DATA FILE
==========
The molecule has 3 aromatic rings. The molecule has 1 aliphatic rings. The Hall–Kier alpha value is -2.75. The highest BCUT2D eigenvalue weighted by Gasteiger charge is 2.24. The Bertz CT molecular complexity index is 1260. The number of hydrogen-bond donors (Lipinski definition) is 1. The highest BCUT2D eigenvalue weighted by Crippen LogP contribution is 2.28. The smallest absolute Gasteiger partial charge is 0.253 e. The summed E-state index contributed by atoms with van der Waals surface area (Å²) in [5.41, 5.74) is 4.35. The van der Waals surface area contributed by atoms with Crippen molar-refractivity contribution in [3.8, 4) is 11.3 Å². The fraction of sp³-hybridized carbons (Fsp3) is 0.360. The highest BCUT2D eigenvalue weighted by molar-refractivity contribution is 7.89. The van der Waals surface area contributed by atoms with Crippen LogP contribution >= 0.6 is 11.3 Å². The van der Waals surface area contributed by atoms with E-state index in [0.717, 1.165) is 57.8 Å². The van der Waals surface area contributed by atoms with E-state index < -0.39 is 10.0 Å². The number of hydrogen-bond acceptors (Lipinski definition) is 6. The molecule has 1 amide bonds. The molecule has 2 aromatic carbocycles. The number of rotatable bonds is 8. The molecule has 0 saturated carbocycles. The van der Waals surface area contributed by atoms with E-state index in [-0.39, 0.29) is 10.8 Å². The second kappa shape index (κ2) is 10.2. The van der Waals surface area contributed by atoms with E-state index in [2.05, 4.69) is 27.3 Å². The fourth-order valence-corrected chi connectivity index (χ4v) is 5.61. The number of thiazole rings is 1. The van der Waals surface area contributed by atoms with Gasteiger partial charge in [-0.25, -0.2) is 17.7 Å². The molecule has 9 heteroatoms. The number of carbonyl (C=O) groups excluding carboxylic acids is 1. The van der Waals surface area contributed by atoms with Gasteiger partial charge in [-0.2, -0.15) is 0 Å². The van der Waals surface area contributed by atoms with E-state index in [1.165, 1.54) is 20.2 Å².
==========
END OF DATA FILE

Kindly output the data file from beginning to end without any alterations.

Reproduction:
The molecule has 3 aromatic rings. The molecule has 1 aliphatic rings. The Hall–Kier alpha value is -2.75. The highest BCUT2D eigenvalue weighted by Gasteiger charge is 2.24. The Bertz CT molecular complexity index is 1260. The number of hydrogen-bond donors (Lipinski definition) is 1. The highest BCUT2D eigenvalue weighted by Crippen LogP contribution is 2.28. The smallest absolute Gasteiger partial charge is 0.253 e. The summed E-state index contributed by atoms with van der Waals surface area (Å²) in [5.41, 5.74) is 4.35. The van der Waals surface area contributed by atoms with Crippen molar-refractivity contribution in [3.8, 4) is 11.3 Å². The fraction of sp³-hybridized carbons (Fsp3) is 0.360. The highest BCUT2D eigenvalue weighted by molar-refractivity contribution is 7.89. The van der Waals surface area contributed by atoms with Crippen LogP contribution >= 0.6 is 11.3 Å². The van der Waals surface area contributed by atoms with E-state index in [0.717, 1.165) is 57.8 Å². The van der Waals surface area contributed by atoms with E-state index < -0.39 is 10.0 Å². The number of hydrogen-bond acceptors (Lipinski definition) is 6. The molecule has 1 amide bonds. The molecule has 2 aromatic carbocycles. The number of rotatable bonds is 8. The molecule has 0 saturated carbocycles. The van der Waals surface area contributed by atoms with E-state index in [-0.39, 0.29) is 10.8 Å². The second kappa shape index (κ2) is 10.2. The van der Waals surface area contributed by atoms with E-state index in [2.05, 4.69) is 27.3 Å². The fourth-order valence-corrected chi connectivity index (χ4v) is 5.61. The number of thiazole rings is 1. The van der Waals surface area contributed by atoms with Gasteiger partial charge in [-0.25, -0.2) is 17.7 Å². The molecule has 9 heteroatoms. The number of carbonyl (C=O) groups excluding carboxylic acids is 1. The van der Waals surface area contributed by atoms with Gasteiger partial charge in [-0.2, -0.15) is 0 Å². The van der Waals surface area contributed by atoms with E-state index in [1.165, 1.54) is 20.2 Å².